Now, my fundamental thesis is that, the most important input for future inflation is current inflation, that inflation leads to more inflation, less inflation leads to less inflation, because there is a certain zone in which not much spiraling is happening. And right now, I think we're at a moment in that zone of inflation. But fundamentally, if you said, inflation was so high during COVID bump, that it created this post COVID wave, then we'll have the bull-whip of coming off post COVID when inflation came down, and that led to patch of low inflation. Now it has bull-whipped, the more like normal post COVID environment. And now the question is, will interest rates do the work to bring inflation down? Now, in my thesis, is that higher real rates are deflationary. Because higher real rates force increasing productivity, higher real rates, cause people to be careful with their balance sheet, cause to draw down inventories, cause to be really careful with their money, and that's the opposite of inflation. And furthermore, currently the yield on, say, something like 2030 year inflation index bonds, which by the way, I think among the best assets out there, right now, it's close to 2.5%. Now with that yield, how can it be even wrong for people to put bonds in their retirement account? And inflation plus 2.5%, you're guaranteed for 30 or 40 years to make positive real yield? That's to reach a proposition, historically. I don't think those things are trading anywhere at the right level, I think they're catastrophically cheap. They're like, default level cheap, the long date, this type of assets. I think real rates on Treasury bonds should shoot and will converge to zero in the long run, there will be periods of negative real rates and positive real rates on Treasury bonds, but risk-free bonds make sense for me that they ran roughly at inflation. So which means that the real yield on TIPS should be close to zero. And right now, they're way undervalued, especially in the long end. So that's kind of the big sin. Now, if you're okay with this, I'm going to move to some charts to see how I’m thinking about that.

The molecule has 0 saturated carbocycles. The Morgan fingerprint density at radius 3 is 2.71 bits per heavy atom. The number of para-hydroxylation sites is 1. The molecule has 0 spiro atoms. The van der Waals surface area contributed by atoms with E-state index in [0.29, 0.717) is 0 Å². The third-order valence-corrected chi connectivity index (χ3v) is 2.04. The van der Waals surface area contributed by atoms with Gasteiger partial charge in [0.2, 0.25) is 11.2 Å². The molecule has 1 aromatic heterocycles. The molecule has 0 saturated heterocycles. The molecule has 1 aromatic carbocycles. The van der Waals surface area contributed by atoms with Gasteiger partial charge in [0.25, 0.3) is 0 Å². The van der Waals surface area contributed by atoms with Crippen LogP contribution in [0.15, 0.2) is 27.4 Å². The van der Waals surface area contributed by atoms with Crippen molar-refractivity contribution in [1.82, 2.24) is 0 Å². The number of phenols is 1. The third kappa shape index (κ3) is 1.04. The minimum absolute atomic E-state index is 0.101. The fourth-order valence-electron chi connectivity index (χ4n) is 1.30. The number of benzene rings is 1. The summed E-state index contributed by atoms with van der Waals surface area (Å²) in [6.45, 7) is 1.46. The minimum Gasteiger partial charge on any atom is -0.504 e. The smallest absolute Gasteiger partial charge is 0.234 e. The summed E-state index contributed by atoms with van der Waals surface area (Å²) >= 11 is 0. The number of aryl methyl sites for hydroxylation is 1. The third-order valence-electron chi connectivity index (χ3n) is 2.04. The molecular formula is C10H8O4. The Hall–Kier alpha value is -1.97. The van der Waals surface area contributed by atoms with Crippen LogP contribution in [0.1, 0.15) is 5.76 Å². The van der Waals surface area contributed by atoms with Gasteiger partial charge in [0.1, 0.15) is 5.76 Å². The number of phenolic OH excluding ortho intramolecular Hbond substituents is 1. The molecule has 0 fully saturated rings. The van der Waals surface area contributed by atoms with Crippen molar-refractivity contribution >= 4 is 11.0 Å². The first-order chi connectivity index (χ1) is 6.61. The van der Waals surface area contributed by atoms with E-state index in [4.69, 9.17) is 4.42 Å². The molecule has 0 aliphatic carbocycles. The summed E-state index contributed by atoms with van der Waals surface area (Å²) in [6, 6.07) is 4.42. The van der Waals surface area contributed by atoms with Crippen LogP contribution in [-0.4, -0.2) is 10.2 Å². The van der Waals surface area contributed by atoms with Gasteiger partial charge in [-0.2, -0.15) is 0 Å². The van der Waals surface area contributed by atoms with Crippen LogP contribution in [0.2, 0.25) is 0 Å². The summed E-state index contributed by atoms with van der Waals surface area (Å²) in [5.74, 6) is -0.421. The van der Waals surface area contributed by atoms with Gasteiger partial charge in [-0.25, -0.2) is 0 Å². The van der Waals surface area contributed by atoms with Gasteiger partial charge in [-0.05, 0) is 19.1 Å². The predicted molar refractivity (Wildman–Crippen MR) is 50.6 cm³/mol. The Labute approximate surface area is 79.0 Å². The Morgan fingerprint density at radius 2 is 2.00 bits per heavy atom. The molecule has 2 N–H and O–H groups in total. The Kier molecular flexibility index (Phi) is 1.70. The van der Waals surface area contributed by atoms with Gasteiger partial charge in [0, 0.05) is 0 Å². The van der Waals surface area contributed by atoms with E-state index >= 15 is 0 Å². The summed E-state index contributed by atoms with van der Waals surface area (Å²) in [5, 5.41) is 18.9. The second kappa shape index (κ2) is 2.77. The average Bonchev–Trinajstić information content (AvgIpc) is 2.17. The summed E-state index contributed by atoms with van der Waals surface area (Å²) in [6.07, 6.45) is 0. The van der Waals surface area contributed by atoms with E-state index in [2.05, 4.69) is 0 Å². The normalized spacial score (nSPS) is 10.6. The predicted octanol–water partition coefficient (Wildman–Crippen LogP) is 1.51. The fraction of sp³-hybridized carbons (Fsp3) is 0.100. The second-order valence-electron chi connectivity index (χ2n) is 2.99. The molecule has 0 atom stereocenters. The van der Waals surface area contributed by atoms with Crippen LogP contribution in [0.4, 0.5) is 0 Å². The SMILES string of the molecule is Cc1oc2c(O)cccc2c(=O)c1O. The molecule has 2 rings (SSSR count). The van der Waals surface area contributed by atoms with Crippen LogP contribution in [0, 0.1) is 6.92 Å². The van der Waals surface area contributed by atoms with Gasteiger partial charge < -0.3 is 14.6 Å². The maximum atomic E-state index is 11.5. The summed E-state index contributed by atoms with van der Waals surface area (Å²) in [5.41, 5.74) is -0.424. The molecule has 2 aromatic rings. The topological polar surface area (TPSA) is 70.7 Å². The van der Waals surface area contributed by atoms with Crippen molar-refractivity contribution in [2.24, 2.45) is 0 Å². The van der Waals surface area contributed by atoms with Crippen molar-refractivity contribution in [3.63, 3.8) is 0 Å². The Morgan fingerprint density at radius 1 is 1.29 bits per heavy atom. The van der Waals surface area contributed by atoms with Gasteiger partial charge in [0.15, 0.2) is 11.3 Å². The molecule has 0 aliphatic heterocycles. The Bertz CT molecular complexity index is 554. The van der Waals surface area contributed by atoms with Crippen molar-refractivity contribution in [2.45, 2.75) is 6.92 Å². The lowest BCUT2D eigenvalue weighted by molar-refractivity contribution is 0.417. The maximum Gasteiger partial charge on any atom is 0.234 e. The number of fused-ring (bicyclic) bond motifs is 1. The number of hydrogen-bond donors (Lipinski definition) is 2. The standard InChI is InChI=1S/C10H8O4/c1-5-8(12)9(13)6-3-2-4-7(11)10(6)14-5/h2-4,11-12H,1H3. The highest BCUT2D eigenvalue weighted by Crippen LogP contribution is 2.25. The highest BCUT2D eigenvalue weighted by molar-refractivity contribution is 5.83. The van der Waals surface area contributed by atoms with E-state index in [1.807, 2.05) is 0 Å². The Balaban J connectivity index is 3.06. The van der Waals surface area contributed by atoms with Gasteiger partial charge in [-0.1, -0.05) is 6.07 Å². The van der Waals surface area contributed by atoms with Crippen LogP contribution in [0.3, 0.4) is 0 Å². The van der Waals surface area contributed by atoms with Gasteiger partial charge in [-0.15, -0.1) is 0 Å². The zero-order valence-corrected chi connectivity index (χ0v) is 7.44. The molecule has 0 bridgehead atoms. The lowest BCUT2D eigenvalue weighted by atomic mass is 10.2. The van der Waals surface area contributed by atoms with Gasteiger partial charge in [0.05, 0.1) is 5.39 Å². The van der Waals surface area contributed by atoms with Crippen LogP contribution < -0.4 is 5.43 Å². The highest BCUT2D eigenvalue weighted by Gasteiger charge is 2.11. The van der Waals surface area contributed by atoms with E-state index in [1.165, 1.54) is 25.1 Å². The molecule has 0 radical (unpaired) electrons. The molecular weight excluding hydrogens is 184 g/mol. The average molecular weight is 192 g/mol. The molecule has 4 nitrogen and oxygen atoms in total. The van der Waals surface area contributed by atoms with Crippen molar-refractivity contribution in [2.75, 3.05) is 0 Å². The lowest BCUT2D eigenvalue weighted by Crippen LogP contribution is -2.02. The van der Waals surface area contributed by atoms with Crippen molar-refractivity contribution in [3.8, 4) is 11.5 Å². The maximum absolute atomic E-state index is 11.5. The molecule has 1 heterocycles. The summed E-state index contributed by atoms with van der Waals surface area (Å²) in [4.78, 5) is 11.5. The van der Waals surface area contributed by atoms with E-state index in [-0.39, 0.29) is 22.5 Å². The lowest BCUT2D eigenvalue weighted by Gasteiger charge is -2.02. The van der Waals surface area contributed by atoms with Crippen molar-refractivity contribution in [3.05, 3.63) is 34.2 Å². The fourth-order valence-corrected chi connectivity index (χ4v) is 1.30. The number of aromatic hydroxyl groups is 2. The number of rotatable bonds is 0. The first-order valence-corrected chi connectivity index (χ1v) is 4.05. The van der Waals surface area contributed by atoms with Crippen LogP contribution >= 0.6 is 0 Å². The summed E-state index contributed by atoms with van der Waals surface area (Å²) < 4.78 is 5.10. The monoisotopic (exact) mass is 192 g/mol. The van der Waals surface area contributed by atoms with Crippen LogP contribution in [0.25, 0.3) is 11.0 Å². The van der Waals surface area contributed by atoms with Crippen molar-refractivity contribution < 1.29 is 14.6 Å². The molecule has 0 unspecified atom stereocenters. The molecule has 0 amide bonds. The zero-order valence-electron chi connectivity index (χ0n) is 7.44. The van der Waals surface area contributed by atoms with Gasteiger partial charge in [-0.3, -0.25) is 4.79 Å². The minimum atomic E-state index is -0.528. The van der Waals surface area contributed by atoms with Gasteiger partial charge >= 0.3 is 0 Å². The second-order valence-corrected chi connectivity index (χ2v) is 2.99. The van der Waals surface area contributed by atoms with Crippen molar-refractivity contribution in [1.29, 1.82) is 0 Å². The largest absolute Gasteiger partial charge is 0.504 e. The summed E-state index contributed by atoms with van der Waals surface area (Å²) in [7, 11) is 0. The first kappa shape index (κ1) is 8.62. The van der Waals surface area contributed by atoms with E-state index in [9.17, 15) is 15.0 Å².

Erik:   Sure, I see you've got real rates on page three.